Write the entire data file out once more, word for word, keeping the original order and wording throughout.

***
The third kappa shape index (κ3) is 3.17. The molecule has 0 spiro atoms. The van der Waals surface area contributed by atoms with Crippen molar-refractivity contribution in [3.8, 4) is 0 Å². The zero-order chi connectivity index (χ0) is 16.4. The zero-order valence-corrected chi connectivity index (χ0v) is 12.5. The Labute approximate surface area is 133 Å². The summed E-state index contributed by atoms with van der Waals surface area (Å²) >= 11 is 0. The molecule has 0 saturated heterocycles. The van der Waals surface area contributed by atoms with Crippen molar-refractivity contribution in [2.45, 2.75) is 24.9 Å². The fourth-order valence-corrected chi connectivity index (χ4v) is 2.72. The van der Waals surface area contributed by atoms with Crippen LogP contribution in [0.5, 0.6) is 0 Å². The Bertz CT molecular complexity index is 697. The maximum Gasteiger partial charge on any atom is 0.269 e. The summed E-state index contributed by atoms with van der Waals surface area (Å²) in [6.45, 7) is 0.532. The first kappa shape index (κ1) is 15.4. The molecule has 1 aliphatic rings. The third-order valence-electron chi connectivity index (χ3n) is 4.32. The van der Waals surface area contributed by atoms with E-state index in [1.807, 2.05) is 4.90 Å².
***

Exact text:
The third kappa shape index (κ3) is 3.17. The molecule has 0 spiro atoms. The van der Waals surface area contributed by atoms with Crippen molar-refractivity contribution in [3.8, 4) is 0 Å². The zero-order chi connectivity index (χ0) is 16.4. The zero-order valence-corrected chi connectivity index (χ0v) is 12.5. The Labute approximate surface area is 133 Å². The summed E-state index contributed by atoms with van der Waals surface area (Å²) >= 11 is 0. The molecule has 0 saturated heterocycles. The van der Waals surface area contributed by atoms with Crippen molar-refractivity contribution in [2.45, 2.75) is 24.9 Å². The fourth-order valence-corrected chi connectivity index (χ4v) is 2.72. The van der Waals surface area contributed by atoms with Crippen LogP contribution in [0.5, 0.6) is 0 Å². The Bertz CT molecular complexity index is 697. The maximum Gasteiger partial charge on any atom is 0.269 e. The summed E-state index contributed by atoms with van der Waals surface area (Å²) in [6.45, 7) is 0.532. The first kappa shape index (κ1) is 15.4. The molecule has 1 aliphatic rings. The third-order valence-electron chi connectivity index (χ3n) is 4.32. The van der Waals surface area contributed by atoms with E-state index in [1.807, 2.05) is 4.90 Å².